Managing Motivation in a Difficult Economy: Morgan Moe’s Case Study
Morgan-Moe’s drug store are in trouble. A major regional player in the retail industry, the company has hundred of stores in the upper Midwest. Unfortunately, a sharp decline in the region’s manufacturing economy has put management in a serious financial bind. Revenues have been consistently dwindling. Customers spend less, and the stores have had to switch their focus to very low-margin commodities, such as milk and generic drugs, rather than the high-margin impulse buy items that used to be the company’s bread and butter. The firm has had to close quite a few locations, reversing its expansion plans for the first time since it incorporated. Being that this is uncharted territory for the company, Jim Claussen, vice president for human relations, had been struggling with how to address the issue with employees as the company’s fortunes worsened. he could see that employees were becoming more and more disaffected. Their insecurity about their jobs was taking a toll on attitudes. The company downsizing was big news, and employees did not like what they were hearing.
Media reports of Morgan-Moe’s closings have focused on the lack of advance notice or communication from the company’s corporate offices, as well as, lack of severance payments for departing employees. In the absence of official information, rumors and gossip have spread like wildfire among remaining employees. A few angry blogs developed by laid-off employees, like IHateMorganMoe.blogspot.com , have made the morale and public relations picture even worse.
Morgan-Moe is changing in other ways as well. The average age of its workforce is increasing rapidly. A couple of factors have contributed to this shift. First, fewer qualified young people are around because many families have moved south to find jobs. Second, stores have been actively encouraged to hire older workers, such as retirees looking for some supplemental income. Managers are very receptive to these older workers because they are more mature, miss fewer days of work, and do not have child care responsibilities. They are also often more qualified than younger workers because they have more experience, sometimes in the managerial or executive ranks.
These older workers have been a great asset to the company in troubled times, but they are especially likely to leave if things get bad. If these older workers start to leave the company, taking their hard-earned experience with them, it seems likely that Morgan-Moe will sink deeper toward bankruptcy.Required:
When you write, make sure you touch on the following points:
1. Consider the five management systems as variables in an experiment. Identify the independent and dependent variables, and explain how they are related to one another.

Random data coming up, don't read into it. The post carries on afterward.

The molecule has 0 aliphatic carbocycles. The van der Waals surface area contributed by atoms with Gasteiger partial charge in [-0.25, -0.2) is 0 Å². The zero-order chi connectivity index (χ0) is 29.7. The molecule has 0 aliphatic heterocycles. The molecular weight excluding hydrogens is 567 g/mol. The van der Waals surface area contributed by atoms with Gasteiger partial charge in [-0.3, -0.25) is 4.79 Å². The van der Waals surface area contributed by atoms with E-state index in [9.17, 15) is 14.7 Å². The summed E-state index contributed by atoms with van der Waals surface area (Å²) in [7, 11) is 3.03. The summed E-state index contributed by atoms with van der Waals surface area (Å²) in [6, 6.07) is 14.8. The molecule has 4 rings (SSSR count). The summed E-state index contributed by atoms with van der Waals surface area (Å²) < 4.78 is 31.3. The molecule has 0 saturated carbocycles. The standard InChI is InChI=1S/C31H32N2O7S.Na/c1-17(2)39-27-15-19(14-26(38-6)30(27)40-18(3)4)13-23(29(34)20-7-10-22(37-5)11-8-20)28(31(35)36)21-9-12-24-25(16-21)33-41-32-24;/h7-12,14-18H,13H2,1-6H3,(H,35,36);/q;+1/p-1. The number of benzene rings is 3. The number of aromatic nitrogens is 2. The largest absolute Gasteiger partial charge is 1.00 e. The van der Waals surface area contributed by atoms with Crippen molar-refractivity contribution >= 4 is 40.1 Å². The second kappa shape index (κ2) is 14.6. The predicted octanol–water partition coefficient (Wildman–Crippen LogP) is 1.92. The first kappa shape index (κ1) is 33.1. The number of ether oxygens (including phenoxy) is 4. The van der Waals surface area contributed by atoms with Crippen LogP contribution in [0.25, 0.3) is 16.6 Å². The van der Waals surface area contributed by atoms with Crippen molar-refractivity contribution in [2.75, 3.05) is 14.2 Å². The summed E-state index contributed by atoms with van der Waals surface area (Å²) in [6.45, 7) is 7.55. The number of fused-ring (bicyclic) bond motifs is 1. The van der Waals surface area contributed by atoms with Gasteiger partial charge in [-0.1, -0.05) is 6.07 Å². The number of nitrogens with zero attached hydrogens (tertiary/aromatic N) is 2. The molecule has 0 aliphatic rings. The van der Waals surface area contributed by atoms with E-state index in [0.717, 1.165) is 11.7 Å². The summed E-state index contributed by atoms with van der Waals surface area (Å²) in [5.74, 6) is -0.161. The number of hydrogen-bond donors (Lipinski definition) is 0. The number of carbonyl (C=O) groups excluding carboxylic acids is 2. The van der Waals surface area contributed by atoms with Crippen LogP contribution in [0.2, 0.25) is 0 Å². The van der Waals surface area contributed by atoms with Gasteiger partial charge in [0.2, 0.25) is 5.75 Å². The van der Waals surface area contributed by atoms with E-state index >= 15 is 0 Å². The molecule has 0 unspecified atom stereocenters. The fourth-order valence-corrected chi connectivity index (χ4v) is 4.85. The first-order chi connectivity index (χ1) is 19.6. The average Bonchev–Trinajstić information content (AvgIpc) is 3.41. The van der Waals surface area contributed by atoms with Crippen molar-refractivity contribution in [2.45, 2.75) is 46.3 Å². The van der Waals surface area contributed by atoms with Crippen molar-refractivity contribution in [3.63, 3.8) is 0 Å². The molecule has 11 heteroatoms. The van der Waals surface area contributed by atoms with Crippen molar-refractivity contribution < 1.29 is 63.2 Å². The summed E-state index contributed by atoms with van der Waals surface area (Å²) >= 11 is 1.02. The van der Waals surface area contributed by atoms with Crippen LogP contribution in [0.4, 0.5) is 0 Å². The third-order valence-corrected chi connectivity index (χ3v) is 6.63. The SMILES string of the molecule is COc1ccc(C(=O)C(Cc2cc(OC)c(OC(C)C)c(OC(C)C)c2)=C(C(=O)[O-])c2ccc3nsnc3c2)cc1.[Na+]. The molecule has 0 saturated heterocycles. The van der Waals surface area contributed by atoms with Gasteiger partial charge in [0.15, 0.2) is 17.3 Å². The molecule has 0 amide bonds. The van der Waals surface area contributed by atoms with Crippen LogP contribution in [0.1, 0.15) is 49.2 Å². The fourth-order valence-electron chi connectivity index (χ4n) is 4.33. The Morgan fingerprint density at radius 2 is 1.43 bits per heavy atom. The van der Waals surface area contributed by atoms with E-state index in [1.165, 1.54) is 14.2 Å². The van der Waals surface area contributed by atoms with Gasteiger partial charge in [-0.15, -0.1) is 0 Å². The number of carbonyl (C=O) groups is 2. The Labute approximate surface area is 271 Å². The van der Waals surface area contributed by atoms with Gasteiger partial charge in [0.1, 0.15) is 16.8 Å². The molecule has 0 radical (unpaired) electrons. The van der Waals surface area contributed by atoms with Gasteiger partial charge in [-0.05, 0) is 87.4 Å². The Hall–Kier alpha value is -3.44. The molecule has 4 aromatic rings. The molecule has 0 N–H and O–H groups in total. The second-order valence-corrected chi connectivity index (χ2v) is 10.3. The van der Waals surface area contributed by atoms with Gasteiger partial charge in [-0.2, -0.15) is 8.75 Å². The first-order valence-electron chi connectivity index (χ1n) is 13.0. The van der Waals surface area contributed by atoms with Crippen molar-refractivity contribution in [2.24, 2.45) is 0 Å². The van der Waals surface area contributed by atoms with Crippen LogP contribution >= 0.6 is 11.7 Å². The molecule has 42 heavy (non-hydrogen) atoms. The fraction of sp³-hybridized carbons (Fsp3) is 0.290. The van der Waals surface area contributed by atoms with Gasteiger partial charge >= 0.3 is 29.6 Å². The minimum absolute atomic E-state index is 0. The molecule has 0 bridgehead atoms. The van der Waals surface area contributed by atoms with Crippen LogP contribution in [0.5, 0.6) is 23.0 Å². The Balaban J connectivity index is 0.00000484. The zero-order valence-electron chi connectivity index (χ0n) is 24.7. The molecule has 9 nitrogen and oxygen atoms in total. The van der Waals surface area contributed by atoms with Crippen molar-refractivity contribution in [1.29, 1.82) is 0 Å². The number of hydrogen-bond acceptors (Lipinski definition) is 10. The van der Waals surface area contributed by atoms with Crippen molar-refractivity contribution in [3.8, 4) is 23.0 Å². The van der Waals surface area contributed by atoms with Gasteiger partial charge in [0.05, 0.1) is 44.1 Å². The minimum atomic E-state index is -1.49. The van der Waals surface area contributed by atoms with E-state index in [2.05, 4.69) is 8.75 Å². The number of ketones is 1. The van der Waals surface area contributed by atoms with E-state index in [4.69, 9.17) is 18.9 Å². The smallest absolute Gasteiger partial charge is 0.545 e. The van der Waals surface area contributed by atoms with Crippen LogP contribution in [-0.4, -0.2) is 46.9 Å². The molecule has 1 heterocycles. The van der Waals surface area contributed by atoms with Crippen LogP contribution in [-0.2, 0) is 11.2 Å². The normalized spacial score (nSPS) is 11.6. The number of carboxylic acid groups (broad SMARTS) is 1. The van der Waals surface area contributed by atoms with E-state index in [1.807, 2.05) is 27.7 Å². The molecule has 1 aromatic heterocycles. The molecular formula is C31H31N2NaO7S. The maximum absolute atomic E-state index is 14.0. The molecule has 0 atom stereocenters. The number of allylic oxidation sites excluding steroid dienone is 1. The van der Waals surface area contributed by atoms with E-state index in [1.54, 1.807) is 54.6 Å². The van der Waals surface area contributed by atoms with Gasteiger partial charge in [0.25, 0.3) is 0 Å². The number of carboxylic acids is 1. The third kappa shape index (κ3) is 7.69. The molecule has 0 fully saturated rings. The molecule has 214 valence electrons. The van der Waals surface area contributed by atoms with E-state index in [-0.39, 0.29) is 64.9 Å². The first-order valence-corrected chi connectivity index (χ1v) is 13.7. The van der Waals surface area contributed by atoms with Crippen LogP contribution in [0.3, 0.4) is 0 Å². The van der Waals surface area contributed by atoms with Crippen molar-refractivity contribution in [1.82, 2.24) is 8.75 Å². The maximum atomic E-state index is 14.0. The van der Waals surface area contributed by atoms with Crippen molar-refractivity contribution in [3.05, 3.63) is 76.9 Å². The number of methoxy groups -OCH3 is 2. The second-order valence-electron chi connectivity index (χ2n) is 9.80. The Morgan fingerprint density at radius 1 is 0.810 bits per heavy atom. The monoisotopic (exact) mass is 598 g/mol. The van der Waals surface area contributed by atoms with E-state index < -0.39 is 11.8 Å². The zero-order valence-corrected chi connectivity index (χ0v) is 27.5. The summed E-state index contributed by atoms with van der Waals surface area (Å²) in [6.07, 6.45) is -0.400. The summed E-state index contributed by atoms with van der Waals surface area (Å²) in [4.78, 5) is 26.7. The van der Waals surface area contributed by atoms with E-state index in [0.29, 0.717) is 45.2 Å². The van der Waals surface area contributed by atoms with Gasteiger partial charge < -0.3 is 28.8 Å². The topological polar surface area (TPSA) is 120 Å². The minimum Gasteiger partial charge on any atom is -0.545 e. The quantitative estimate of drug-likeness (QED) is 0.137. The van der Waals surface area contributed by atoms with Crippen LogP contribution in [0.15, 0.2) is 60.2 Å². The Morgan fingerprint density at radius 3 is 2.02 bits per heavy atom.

2. Based on the discussion of independent and dependent variables in the lecture notes, is there anything else you would like to measure as an outcome?
3. Look over the data and decide which method of management appears most effective in generating revenues and reducing turnover, and why. Which methods appear least effective, and why?
4. Are there any concerns you have about these data?
a) Does a comparison of the number of stores using each method influence your conclusions at all?
b) Does the fact that managers are selecting the specific program to use (including Program I, which continues the status quo) affect the inferences you can draw about program success?
c) What are the advantages of randomly assigning different conditions to the stores instead of using this self-selection process?5. How does the changing nature of the workforce and the economy, described in your lecture notes and in the case, affect your conclusions about how to manage retail employees? Does the participation of a more experienced workforce help or hurt these programs? Why might these programs work differently in an economy that isn’t doing ins’t doing so poorly.
6. Claussen essentially designed the program on his own, with very little research into goalsetting and motivation. Based on your lecture notes, how well has he done? Which parts of the program appear to fit well with research evidence on goal-setting? What parts would you change to get more substantial improvements in employee motivation?
7. Describe the feelings employees might have when these systems are implemented that could help or hinder the program success. What advice would give managers about how to implement the programs so they match the principles of organizational justice described in your lecture notes?